Either way, Vista won’t be simple to purchase. That’s because it will come in at least five different flavors, compared with two versions when Windows XP launched in 2001. There will be two consumer versions of Vista, two business versions and one version that includes everything, called “Ultimate.” Also, two current special editions of Windows, the Tablet and Media Center versions, will be folded into some, but not all, of the five Vista editions.

For consumers, the biggest issue will be choosing between the Home Basic and Home Premium versions of Vista, either on new machines or in boxes. Home Premium will include the new Aero user interface along with all the security, search and other features described above. It will also have updated versions of the features currently included in the Media Center and Tablet editions of Windows XP. But Home Premium won’t run on most Windows PCs currently in the hands of consumers, and it also won’t run on new, low-end PCs. That’s because it requires hefty hardware to work right.

Most current PCs, and all the bargain-priced new ones preloaded with Vista next January, will be able to run only Home Basic, which is a stripped-down version of Vista. Microsoft insists that Home Basic will have the same security system and search features as Premium, but it won’t include the new Aero user interface and will probably lack some other features. In essence Home Basic will look and feel like a modestly improved version of Windows XP, even though Microsoft says there’ll be major improvements under the covers.

Power users, and those who want every option just in case, may go for the Ultimate version of Vista. It not only will roll up everything in the consumer and business versions, it may also have some added bells and whistles. Microsoft hasn’t announced prices yet.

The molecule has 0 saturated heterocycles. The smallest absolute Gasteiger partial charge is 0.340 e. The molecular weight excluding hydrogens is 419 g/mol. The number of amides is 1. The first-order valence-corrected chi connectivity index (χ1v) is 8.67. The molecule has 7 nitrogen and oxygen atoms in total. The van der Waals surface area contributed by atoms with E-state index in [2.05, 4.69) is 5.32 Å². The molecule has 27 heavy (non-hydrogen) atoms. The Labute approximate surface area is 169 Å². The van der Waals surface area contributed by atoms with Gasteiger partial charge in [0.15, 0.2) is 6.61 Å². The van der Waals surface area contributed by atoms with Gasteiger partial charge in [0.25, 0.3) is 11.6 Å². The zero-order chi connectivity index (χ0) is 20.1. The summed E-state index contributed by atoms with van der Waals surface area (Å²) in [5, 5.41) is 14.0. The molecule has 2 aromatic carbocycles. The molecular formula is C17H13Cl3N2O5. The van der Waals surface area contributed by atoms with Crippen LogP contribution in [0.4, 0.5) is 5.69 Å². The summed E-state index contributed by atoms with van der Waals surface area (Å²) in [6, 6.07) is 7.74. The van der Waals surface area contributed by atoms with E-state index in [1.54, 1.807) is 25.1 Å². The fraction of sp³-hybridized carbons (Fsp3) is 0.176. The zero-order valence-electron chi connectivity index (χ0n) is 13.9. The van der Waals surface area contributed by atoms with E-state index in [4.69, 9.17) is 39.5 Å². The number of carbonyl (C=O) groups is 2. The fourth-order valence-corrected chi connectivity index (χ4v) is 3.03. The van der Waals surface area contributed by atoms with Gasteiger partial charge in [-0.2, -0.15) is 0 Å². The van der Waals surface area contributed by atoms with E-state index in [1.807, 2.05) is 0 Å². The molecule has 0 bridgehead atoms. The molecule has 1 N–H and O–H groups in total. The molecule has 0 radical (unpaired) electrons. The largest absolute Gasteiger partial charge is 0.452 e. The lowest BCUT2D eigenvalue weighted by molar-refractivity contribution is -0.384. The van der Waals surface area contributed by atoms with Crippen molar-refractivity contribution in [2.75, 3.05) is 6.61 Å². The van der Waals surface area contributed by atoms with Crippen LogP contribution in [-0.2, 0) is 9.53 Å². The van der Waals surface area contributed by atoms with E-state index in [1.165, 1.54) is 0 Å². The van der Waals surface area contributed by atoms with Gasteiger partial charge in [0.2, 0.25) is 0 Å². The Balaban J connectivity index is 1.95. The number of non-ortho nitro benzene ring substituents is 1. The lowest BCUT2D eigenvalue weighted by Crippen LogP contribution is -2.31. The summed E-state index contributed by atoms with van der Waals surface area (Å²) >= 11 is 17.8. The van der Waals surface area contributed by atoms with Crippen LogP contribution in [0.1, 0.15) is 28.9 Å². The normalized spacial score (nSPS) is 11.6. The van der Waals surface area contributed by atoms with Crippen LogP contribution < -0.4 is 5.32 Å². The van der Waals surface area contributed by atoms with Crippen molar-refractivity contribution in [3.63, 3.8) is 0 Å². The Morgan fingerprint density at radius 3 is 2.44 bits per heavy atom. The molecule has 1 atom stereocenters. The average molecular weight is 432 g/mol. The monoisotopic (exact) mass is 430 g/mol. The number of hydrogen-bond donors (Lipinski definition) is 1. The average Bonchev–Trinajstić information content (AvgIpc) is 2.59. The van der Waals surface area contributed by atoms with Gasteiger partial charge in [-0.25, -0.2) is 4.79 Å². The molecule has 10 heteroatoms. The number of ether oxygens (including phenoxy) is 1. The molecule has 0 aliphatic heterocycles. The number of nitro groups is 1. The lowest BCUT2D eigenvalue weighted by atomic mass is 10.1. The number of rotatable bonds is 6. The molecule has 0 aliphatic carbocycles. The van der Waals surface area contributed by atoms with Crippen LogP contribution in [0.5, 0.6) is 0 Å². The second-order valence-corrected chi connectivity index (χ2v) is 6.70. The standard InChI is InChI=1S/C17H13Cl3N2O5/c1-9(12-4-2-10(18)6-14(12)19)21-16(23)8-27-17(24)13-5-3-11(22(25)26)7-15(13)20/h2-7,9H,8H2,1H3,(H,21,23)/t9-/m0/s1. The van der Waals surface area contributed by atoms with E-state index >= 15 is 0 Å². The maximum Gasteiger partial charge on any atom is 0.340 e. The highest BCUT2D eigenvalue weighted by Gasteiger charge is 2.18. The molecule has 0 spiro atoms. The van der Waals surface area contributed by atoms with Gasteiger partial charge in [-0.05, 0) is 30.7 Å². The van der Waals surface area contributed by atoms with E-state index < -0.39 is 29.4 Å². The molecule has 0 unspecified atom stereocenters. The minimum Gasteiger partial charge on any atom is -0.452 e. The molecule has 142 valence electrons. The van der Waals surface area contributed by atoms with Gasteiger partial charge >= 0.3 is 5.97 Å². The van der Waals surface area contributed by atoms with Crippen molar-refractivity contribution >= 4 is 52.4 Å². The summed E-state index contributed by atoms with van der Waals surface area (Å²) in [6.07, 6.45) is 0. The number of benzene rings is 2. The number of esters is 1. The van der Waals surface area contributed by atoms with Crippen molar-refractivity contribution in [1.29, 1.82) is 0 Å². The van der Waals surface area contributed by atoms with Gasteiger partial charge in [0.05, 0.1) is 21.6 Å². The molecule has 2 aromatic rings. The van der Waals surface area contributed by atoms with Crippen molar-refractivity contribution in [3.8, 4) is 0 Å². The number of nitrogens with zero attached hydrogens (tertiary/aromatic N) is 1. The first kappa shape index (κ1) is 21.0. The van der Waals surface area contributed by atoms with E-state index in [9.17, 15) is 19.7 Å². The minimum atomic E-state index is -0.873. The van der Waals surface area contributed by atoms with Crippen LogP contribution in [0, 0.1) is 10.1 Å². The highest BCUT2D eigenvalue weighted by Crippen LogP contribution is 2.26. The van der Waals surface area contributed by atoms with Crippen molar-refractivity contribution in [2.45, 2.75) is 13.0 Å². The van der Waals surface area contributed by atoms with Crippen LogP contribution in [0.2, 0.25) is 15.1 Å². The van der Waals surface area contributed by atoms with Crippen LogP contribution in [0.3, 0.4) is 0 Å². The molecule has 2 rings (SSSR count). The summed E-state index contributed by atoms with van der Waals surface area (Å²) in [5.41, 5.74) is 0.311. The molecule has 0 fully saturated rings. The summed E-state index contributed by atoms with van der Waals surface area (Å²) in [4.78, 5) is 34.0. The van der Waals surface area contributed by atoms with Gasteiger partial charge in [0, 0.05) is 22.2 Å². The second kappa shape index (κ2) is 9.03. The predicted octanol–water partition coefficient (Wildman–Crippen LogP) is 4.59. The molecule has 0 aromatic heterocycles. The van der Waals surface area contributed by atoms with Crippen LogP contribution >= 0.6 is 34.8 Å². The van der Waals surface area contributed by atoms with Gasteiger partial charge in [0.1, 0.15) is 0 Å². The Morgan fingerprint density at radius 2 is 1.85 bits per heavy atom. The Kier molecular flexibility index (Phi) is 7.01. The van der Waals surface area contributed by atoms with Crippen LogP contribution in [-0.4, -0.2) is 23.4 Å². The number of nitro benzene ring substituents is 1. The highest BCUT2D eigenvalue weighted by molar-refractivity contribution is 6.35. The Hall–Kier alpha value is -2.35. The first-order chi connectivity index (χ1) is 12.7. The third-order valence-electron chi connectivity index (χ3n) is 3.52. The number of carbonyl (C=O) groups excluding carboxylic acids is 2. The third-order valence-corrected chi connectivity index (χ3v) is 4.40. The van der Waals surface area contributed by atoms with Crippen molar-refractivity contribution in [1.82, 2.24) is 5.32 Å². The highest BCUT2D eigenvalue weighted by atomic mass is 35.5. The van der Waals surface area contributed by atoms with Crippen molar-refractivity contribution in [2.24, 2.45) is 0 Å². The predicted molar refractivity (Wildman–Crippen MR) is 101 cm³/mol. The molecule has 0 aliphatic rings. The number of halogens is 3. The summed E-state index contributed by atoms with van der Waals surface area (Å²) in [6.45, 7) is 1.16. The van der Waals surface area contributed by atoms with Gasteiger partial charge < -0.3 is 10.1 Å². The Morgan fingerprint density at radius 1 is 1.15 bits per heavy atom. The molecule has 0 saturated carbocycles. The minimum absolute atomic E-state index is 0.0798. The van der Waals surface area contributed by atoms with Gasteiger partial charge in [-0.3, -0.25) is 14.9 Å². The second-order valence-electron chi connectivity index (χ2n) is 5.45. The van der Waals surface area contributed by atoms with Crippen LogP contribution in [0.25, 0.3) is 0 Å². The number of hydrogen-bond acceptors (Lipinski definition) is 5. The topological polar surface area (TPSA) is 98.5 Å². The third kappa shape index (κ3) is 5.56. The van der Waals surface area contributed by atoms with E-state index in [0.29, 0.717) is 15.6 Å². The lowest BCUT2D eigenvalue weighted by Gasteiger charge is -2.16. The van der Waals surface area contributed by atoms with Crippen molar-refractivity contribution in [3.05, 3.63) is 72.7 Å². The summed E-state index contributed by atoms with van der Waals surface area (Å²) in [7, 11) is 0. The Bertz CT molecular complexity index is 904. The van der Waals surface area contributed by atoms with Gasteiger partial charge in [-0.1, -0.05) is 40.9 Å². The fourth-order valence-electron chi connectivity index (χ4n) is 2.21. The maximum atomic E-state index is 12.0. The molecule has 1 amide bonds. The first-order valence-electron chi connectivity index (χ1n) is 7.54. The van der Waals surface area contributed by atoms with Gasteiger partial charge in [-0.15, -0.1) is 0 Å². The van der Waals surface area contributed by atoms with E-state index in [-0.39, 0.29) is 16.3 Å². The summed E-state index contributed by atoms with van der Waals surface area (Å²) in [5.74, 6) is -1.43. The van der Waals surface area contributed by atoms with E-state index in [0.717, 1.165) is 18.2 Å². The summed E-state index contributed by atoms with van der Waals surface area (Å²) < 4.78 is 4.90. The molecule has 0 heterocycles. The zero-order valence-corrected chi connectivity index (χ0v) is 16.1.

The stripped-down version of Vista, Home Basic, will run on fairly routine PCs, albeit ones with plenty of memory.

The Premium and Ultimate versions will likely require at least a midrange model or a high-end configuration.

Microsoft hasn’t officially released the recommended hardware specs. But I expect the company to recommend 512 megabytes of memory for Home Basic and a gigabyte of memory for Premium. Based on past experience, I advise doubling those amounts, to a gigabyte of memory for Basic and 2 gigabytes for Premium.

Another crucial hardware factor will be the computer’s video system. Basic Vista can run on any graphics hardware that creates a screen resolution of at least 800×600. That covers most bargain computers with graphics chips that are integrated with the machine’s motherboard and which share main memory. But Premium and Ultimate will run best on machines with a full-blown graphics card and dedicated video memory of at least 128 megabytes.

You will be able to run Home Basic on the slowest processors available, but for the better versions of Vista, you’ll need a processor running at a speed of at least 1 gigahertz. I would opt for as fast a processor as you can afford and for one with two “cores” rather than one. (A dual-core processor is essentially like having two processors on one chip.)

Vista will also support so-called 64-bit processors, which can gulp down more information than current machines. But I wouldn’t worry about that for now, unless you’re a power user. There’s very little 64-bit software available for consumers.

Vista may not be something to leap into right away. You may want to wait a while to see about defects and, especially, to see if it seems more secure, as promised.